George Herbert Mead was a ground-breaking sociologist that coined the phrase “self” and the theory behind it in the early 1900’s. The self can simply be defined as, “the part of an individual’s personality composed of self-awareness and self-image.” Mead’s primary approach to social behaviorism centered around the idea that one’s self is purely a product of social interaction with others. Sociologists today find Mead’s work important as the self is needed for survival of society and culture. Comparatively, Mead shared some intellectual sociological similarities with Erik H. Erikson. Particularly with Erikson’s broader view of socialization: his eight stages of development.
Mead understood the self to thrive as long as four major components that revolved around social cooperation fell into place. The first belief he transmitted was that the self was not present in a person at birth. It must be developed over time through social reciprocity with other individuals. Mead then believed that social experience is the product symbol exchanges. In other words, human beings can find meaning not only through language and words but also within the use of actions and such other symbolic representations.
His next conceptualization assumed that in order to fully understand one’s intentions we must take the role of the other. What Mead plainly meant by this was that anticipation of how another human being will react can often be attained when we imagine ourselves in another person’s shoes. His final inference about the self is by taking on the role of another we then become self-aware. This idea spilt the concept of self into two parts, the I and the me. The I part is used to describe the self in action, the subjective aspect of self. The me part outlines the self as we imagine others to see us.
Mead then theorized that the development of these four components could be achieved in four basic stages. In developing the self, we must learn to take the role of another. Infants lack the social experience to do this so they achieve responses through imitation, or the mockery of actions. Children learn to use symbols and language to evolve the self through play. Play involves the assumption of a singular role in a singular situation. This role is typically modeled on significant others, such as parents, those most important to a child in their life. The child gradually learns to accept the roles of several other people at once in a singular situation as opposed to just one at a time. Mead called this evolution engaging in games. Therefore, if play refers to a game of catch, then exhibition in games would be the sport of baseball. The final stage of development occurs when one is able to recognize the roles of many others in many situations. Mead referred to this as the generalized other.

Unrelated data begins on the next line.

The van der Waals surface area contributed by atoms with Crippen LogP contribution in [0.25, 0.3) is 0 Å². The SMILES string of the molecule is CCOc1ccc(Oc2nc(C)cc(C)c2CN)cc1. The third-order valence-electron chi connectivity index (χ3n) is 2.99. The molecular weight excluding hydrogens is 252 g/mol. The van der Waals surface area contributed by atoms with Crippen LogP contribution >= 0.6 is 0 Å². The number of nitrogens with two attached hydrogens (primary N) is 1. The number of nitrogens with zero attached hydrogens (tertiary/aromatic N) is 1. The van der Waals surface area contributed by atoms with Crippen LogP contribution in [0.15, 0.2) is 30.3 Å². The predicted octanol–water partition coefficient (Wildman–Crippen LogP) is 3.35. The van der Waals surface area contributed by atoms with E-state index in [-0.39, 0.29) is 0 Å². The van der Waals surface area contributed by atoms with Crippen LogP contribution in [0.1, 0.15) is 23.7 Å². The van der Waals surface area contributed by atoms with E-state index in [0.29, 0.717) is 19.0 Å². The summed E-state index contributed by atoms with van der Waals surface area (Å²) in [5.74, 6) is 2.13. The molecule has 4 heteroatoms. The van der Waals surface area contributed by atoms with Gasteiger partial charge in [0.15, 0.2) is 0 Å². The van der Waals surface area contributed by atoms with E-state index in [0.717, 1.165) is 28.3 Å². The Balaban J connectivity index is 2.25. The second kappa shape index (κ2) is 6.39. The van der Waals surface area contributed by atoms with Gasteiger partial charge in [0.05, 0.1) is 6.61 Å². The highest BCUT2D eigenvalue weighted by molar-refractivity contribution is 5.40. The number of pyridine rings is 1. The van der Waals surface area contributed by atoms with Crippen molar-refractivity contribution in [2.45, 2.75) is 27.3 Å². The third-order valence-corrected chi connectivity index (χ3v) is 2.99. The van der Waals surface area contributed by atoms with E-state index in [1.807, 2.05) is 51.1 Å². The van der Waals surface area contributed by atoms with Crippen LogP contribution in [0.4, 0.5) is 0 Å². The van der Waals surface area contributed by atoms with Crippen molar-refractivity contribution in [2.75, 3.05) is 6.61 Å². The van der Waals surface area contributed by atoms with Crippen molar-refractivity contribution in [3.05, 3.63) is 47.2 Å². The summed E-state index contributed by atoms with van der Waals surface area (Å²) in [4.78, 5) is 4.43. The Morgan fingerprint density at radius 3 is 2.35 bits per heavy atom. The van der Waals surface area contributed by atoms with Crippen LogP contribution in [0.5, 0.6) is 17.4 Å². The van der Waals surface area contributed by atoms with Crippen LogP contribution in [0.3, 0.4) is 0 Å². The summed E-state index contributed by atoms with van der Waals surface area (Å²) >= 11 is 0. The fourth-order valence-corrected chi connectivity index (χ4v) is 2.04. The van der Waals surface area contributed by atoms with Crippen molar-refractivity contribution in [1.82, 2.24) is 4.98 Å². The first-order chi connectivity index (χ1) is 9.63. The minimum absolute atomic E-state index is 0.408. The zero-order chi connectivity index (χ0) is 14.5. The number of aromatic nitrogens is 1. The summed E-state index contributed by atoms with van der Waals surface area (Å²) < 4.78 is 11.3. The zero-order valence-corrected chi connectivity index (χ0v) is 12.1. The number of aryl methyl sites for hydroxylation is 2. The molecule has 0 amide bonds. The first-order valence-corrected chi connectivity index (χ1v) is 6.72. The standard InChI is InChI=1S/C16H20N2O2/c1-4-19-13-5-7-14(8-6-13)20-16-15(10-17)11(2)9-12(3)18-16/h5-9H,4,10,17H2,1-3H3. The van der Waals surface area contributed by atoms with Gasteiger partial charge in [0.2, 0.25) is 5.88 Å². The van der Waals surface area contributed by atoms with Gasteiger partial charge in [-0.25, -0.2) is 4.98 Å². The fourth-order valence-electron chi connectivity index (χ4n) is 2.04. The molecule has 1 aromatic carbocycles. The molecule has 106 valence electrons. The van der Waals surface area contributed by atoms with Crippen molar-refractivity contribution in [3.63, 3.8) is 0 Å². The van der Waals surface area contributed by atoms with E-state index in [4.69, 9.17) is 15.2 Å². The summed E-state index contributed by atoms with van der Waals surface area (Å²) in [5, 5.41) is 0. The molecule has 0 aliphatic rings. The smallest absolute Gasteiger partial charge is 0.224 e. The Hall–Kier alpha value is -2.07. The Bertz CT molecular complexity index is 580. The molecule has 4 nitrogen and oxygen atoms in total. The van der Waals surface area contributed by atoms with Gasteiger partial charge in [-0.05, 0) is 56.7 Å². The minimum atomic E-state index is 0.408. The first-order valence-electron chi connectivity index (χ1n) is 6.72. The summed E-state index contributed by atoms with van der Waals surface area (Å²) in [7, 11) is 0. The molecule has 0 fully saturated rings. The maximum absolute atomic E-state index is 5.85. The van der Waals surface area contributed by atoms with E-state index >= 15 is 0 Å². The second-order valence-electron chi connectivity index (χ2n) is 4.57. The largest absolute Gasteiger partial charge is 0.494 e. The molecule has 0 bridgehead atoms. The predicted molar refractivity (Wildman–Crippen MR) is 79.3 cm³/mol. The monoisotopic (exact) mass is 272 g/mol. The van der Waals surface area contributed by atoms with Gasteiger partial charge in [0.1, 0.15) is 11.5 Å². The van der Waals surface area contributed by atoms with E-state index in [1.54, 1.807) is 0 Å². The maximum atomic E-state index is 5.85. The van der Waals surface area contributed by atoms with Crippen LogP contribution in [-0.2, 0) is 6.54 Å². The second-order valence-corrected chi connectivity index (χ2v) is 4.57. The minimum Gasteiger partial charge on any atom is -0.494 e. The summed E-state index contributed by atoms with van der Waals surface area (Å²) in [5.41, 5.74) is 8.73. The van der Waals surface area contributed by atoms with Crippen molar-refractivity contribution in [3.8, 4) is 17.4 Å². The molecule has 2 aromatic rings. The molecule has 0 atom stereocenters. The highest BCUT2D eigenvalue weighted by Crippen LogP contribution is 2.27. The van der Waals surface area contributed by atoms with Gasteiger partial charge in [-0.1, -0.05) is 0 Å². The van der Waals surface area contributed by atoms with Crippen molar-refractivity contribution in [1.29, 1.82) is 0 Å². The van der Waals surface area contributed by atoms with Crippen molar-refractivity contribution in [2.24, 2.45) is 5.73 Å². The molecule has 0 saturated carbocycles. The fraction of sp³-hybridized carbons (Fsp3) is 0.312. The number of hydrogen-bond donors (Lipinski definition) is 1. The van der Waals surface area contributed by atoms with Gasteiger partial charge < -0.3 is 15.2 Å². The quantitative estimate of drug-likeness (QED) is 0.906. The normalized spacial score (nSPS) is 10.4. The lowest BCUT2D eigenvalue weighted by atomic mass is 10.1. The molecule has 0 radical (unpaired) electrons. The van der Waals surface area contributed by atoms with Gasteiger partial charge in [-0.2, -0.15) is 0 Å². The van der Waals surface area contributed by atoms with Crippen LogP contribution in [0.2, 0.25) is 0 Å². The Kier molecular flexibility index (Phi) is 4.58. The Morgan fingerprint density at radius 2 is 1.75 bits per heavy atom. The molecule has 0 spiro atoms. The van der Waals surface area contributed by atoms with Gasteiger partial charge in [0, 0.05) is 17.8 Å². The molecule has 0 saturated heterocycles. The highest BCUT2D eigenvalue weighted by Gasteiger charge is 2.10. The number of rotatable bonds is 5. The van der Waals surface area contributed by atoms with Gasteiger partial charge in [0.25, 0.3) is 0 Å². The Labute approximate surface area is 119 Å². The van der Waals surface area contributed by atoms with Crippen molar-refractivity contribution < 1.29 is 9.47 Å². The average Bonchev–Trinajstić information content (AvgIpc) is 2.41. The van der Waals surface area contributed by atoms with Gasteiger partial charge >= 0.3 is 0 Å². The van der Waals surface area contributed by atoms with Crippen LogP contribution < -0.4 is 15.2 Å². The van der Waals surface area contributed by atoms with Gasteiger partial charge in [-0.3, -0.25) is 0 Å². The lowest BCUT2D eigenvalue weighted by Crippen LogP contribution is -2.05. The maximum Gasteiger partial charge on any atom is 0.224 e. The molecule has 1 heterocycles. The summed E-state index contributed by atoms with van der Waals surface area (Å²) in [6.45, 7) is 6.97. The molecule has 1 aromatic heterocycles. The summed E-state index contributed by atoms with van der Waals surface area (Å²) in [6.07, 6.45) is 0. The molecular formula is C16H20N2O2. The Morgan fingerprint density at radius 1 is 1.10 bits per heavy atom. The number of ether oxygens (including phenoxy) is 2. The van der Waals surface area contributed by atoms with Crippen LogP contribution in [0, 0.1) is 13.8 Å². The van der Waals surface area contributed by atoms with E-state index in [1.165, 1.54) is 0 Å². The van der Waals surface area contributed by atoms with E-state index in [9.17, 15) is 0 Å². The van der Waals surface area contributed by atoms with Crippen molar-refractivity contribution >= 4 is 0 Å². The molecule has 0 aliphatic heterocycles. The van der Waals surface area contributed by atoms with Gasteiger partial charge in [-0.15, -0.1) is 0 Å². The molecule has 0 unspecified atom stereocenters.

The existence of self depends upon the existence of society and culture in a very key way. The primary reason self is so important perhaps revolves around communication for survival. In order for the world to be able to support society and culture in any facet people must communicate. Mead described this as transmission through the use of words, hand and facial gestures and a general sense of self composure. Without total and proper development of the self, communication would be extremely difficult. If everyone in the world suffered deficient or no personal growth people would struggle to find ways both as a culture and as a society to flourish within inter-group communication.
Erik H. Erikson explained socialization with the theory that people face challenges throughout the life course that develop and shape personality indefinitely. He mapped out these potential challenges within eight generalized stages. These stages stretch to include infancy, toddlerhood, preschool, preadolescence, adolescence, young adulthood, middle adulthood, and old age. Though Erikson presented a much broader and different view of socialization than Mead, their works remain similar because they share one familiar aspect, the self. Erikson never used the phrase “the self” within these eight stages of development, however, he explains that in many of these stages communication with family members, peers and society in general helps to play crucial roles in the proper development of one’s personality.
George Herbert Mead was indeed a brilliant sociologist and theorist. By studying the concept of the self, Mead relayed the idea that social experience or lack thereof could create or destroy a human being thereby affecting society and culture as we know it. He concluded that the self continues to change and evolve as we encounter social experiences. Throughout this evolution, we remain creative individuals. It is in the shadow of this creativity that we, indeed, play a very distinctive role in our own socialization process.